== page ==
The closest thing Sony has come to anything related to driving is the PlayStation console that offers numerous racing games like Gran Turismo and Need For Speed. Later iterations of these titles have become increasingly realistic with their detailed graphics and improved gameplay. However, they’re still just digitized effigies of the real thing.
That’s not a bad thing, but it certainly doesn’t help Sony’s cause to “deliver products, content and services that resonate with people and effect a positive impact on society.” No one in the world really cares about some couch potato setting the fastest lap time on a virtual Nurburgring track. But the real cars that lap the actual Green Hell do, and so Sony created just that.
Sony’s Vision-S concept is basically a suite of safety, reliability, comfort and entertainment breakthroughs geared to position the company as a leader in mobility. To that end, the Japanese tech firm has created a prototype electric vehicle to showcase how its technology can be integrated into a vehicle and directly impact its occupants.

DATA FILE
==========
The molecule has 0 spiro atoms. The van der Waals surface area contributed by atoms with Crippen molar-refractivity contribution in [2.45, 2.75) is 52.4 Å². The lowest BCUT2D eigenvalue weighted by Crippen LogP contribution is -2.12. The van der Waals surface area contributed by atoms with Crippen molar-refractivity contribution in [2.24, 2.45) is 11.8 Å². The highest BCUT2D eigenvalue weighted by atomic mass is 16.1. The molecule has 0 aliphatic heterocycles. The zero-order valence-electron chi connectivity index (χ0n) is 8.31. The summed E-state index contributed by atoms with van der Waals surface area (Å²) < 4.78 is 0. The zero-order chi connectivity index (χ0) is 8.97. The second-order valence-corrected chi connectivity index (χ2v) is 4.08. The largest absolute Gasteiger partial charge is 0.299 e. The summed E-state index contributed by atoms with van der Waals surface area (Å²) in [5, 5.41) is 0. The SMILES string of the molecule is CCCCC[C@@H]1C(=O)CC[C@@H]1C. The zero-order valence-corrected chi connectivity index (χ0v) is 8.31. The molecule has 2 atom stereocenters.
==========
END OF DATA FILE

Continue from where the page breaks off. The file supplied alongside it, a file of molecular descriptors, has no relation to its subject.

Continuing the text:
A lot of prize cars on Gran Turismo games are concept vehicles, and the Vision-S does look like a worthy reward after completing a difficult challenge in the game. The car has lines that appear to have been inspired by the Porsche Taycan and the Tesla Model S. Underneath that sculpted body, however, is a slew of high-tech gadgets that make the car an intelligent one as well.
Embedded in the Vision-S are no fewer than 33 sensors for the vehicle’s interior and exterior. CMOS image sensors accurately detect and recognize objects, so there are hints of the car’s autonomous driving capabilities. In-cabin ToF (time-of-flight) sensors barrage the interior with numerous distance measurements to precisely determine the location of people and objects within the car.
Working with the sensors is an advanced infotainment system that is projected on a panoramic display spread across the dashboard, as well as two more screens behind the front seats. With the sensor network constantly keeping watch, this system can offer occupants anything from advanced gesture to fine-tuning Sony’s 360 Reality Audio surround-sound system.
There is no word yet as to what sort of performance the Vision-S is capable of, or if people can experience it as a usable vehicle in a video game. While it is clearly not designed to kick supercar butt around the Nordschleife, it might yet pave the way for Sony to be as good with real cars as it is with virtual ones.